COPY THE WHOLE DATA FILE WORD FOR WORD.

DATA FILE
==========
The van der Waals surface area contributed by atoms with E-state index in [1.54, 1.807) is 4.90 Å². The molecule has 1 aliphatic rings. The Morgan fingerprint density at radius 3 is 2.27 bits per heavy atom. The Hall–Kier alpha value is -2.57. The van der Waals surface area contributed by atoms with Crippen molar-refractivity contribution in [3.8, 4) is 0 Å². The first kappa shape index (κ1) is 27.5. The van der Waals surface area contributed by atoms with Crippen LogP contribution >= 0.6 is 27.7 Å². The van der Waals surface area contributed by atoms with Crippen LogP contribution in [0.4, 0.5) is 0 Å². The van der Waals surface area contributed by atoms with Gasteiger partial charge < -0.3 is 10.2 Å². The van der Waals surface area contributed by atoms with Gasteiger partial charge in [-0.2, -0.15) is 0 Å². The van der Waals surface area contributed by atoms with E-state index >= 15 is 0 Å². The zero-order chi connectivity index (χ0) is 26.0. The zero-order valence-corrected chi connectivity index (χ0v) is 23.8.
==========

The van der Waals surface area contributed by atoms with E-state index in [1.54, 1.807) is 4.90 Å². The molecule has 1 aliphatic rings. The Morgan fingerprint density at radius 3 is 2.27 bits per heavy atom. The Hall–Kier alpha value is -2.57. The van der Waals surface area contributed by atoms with Crippen molar-refractivity contribution in [3.8, 4) is 0 Å². The first kappa shape index (κ1) is 27.5. The van der Waals surface area contributed by atoms with Crippen LogP contribution >= 0.6 is 27.7 Å². The van der Waals surface area contributed by atoms with Crippen LogP contribution in [0.4, 0.5) is 0 Å². The van der Waals surface area contributed by atoms with Gasteiger partial charge < -0.3 is 10.2 Å². The van der Waals surface area contributed by atoms with Gasteiger partial charge in [-0.2, -0.15) is 0 Å². The van der Waals surface area contributed by atoms with E-state index >= 15 is 0 Å². The zero-order chi connectivity index (χ0) is 26.0. The zero-order valence-corrected chi connectivity index (χ0v) is 23.8.